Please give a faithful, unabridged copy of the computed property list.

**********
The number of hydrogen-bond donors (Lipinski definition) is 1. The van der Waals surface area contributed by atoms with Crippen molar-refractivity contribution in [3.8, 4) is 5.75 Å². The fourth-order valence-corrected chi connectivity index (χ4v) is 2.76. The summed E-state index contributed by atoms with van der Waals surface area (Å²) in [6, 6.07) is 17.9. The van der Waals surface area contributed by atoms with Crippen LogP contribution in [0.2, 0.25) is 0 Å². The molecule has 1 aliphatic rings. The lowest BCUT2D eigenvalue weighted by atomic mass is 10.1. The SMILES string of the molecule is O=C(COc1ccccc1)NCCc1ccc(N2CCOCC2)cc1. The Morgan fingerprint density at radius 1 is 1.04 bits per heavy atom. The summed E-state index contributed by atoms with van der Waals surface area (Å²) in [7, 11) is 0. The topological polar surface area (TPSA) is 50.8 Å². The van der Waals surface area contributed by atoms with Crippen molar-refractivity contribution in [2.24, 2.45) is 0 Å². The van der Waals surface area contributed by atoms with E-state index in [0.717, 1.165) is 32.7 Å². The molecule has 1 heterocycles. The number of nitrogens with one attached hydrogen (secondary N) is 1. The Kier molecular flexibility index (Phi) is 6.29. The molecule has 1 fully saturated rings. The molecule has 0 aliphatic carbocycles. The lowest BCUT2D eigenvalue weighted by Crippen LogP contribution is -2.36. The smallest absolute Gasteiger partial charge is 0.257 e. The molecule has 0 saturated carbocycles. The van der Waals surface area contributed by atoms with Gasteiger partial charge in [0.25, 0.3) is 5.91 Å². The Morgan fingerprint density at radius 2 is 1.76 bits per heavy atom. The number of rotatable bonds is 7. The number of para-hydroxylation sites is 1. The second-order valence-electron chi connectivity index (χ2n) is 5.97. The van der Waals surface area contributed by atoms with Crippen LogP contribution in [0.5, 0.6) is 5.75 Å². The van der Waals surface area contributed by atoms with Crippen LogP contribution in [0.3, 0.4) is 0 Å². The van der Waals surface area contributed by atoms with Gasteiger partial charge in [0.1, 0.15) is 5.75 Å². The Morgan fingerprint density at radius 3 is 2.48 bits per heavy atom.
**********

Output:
The number of hydrogen-bond donors (Lipinski definition) is 1. The van der Waals surface area contributed by atoms with Crippen molar-refractivity contribution in [3.8, 4) is 5.75 Å². The fourth-order valence-corrected chi connectivity index (χ4v) is 2.76. The summed E-state index contributed by atoms with van der Waals surface area (Å²) in [6, 6.07) is 17.9. The van der Waals surface area contributed by atoms with Crippen LogP contribution in [0.2, 0.25) is 0 Å². The molecule has 1 aliphatic rings. The lowest BCUT2D eigenvalue weighted by atomic mass is 10.1. The SMILES string of the molecule is O=C(COc1ccccc1)NCCc1ccc(N2CCOCC2)cc1. The Morgan fingerprint density at radius 1 is 1.04 bits per heavy atom. The summed E-state index contributed by atoms with van der Waals surface area (Å²) in [7, 11) is 0. The topological polar surface area (TPSA) is 50.8 Å². The van der Waals surface area contributed by atoms with Crippen molar-refractivity contribution in [2.24, 2.45) is 0 Å². The van der Waals surface area contributed by atoms with E-state index in [0.717, 1.165) is 32.7 Å². The molecule has 1 heterocycles. The number of nitrogens with one attached hydrogen (secondary N) is 1. The Kier molecular flexibility index (Phi) is 6.29. The molecule has 1 fully saturated rings. The molecule has 0 aliphatic carbocycles. The lowest BCUT2D eigenvalue weighted by Crippen LogP contribution is -2.36. The smallest absolute Gasteiger partial charge is 0.257 e. The molecule has 0 saturated carbocycles. The van der Waals surface area contributed by atoms with Gasteiger partial charge in [0.25, 0.3) is 5.91 Å². The Morgan fingerprint density at radius 2 is 1.76 bits per heavy atom. The number of rotatable bonds is 7. The number of para-hydroxylation sites is 1. The second-order valence-electron chi connectivity index (χ2n) is 5.97. The van der Waals surface area contributed by atoms with Crippen LogP contribution in [0.5, 0.6) is 5.75 Å². The van der Waals surface area contributed by atoms with Crippen LogP contribution in [0.3, 0.4) is 0 Å². The van der Waals surface area contributed by atoms with Gasteiger partial charge in [0.1, 0.15) is 5.75 Å². The Morgan fingerprint density at radius 3 is 2.48 bits per heavy atom.